Cases in regions up
The national hospital beds occupancy was a little higher but still at moderate risk, with 53 percent of ward beds, 51 percent of ICU beds and 52 percent of isolation beds in use.
The independent analytics group OCTA Research has noted a decline in the daily new cases reported in Metro Manila while some highly urbanized cities saw a growth in daily cases in the past week.
OCTA Research said Metro Manila could be downgraded from “severe” outbreak to “very high risk,” based on indicators.
The analytics team warned that Baguio City and Iloilo City were now at “severe” outbreak due to a fast jump in cases, while several highly urbanized cities were at “very high risk.”
The one-week growth rate of cases in Metro Manila was minus 42 percent, “indicating a clear downward trajectory in new cases,” said OCTA Research fellow Guido David.
The reproduction number, or the number of persons who can be potentially infected by a sick individual, also decreased to 1.2 on Jan. 19 from 2.95 a week ago. This means an infected person in Metro Manila infects just one person, compared to three a week ago. A reproduction number of less than one indicates that COVID-19 transmission has slowed down.
OCTA Research, however, warned that Metro Manila’s average daily attack rate (Adar), or the number of new cases in a given population, remained very high at 72 per day per 100,000. An Adar of more than 7 is considered high risk.
On the new Omicron subvariant, Flahault, director of the University of Geneva’s Institute of Global Health, said the watchword was not panic but “vigilance” as “for now we have the impression (BA.2 case) severity is comparable to” classic variant Omicron cases.
“But there are numerous questions on the table” and a need to monitor properties of the new variant on the block.
“Very early observations from India and Denmark suggest there is no dramatic difference in severity compared to BA.1,” tweeted Tom Peacock, a virologist at Imperial College, London, adding the latest variant should not call into question the effectiveness of existing vaccines.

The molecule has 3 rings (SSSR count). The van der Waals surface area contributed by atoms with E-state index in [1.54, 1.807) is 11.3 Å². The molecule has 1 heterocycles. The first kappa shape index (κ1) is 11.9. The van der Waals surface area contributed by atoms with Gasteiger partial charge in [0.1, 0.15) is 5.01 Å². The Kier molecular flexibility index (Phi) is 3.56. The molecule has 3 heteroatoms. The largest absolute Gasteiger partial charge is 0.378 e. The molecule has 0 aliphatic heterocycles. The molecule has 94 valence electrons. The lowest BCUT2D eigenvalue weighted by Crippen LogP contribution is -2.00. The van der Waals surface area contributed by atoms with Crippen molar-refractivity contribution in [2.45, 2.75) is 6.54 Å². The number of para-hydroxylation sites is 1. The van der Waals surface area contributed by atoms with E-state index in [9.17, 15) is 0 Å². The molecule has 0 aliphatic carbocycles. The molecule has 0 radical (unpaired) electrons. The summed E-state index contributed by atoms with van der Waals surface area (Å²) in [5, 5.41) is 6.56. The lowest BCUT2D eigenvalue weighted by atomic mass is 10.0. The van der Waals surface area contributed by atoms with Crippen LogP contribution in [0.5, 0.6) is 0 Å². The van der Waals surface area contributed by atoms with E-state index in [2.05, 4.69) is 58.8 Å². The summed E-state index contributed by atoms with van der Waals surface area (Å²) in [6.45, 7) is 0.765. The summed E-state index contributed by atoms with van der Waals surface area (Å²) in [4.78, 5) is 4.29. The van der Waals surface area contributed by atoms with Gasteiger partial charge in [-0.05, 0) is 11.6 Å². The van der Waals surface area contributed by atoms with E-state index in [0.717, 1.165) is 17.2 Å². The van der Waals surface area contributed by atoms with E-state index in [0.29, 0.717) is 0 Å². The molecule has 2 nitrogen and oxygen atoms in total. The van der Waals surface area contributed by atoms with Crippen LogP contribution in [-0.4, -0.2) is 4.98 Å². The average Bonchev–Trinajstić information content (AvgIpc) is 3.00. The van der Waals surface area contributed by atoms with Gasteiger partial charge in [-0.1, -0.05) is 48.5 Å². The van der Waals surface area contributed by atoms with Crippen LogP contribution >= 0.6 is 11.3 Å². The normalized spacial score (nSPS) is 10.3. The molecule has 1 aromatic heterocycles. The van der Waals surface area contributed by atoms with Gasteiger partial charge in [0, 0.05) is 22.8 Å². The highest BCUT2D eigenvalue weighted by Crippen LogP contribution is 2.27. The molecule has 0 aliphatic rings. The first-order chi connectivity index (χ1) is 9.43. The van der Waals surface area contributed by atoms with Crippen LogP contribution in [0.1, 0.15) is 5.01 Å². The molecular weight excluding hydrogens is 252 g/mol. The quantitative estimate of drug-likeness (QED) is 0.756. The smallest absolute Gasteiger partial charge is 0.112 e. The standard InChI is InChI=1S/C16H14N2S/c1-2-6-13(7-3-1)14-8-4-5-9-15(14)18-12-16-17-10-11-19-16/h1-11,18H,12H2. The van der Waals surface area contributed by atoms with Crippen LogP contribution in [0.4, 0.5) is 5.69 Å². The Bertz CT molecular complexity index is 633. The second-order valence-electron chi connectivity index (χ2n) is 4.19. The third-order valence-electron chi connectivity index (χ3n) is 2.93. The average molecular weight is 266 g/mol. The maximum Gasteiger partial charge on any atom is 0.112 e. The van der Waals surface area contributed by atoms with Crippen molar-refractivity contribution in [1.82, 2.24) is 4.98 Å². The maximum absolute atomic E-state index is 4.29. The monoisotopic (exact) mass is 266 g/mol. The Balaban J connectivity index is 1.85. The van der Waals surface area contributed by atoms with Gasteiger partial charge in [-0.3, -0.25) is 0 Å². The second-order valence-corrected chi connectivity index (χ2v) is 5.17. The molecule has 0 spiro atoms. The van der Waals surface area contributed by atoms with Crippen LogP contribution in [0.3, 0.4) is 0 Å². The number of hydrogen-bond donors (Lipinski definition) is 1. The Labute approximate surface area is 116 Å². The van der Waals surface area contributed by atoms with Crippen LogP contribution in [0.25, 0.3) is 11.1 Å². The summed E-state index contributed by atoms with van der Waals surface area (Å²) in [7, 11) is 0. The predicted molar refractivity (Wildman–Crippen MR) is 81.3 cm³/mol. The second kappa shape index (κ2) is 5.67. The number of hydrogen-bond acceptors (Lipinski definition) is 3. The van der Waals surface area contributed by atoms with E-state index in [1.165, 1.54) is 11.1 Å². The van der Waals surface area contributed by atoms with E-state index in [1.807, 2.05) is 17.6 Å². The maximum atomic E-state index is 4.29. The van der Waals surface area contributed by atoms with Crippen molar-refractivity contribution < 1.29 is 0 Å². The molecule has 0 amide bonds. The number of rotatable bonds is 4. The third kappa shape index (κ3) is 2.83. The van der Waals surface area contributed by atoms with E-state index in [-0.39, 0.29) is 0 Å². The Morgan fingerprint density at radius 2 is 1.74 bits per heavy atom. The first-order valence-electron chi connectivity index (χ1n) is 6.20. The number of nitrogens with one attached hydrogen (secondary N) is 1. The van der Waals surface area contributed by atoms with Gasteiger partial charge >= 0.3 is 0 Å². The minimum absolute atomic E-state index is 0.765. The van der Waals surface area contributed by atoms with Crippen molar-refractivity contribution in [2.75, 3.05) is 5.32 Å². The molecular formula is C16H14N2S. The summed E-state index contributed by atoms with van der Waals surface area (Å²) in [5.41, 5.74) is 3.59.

Peacock stressed that “we do not currently have a strong handle on … how much more transmissibility BA.2 might have over BA.1. However, we can make some guesses/early observations.”
He added that “there is likely to be minimal differences in vaccine effectiveness against BA.1 and BA.2. Personally, I’m not sure BA.2 is going to have a substantial impact on the current Omicron wave of the pandemic.
“Several countries are near, or even past the peak of BA.1 waves. I would be very surprised if BA.2 caused a second wave at this point. Even with slightly higher transmissibility this absolutely is not a Delta-Omicron change and instead is likely to be slower and more subtle,” he forecast.
French Health Minister Olivier Veran said on Thursday that BA.2 did not look as if it would prove a game changer as variants appear on the scene “fairly regularly.” But he indicated he would reserve judgment.”
“What we know for now is that (BA.2) more or less corresponds to the characteristics that we know of Omicron” mark one.
—With reports from AFP AND JANE BAUTISTA INQ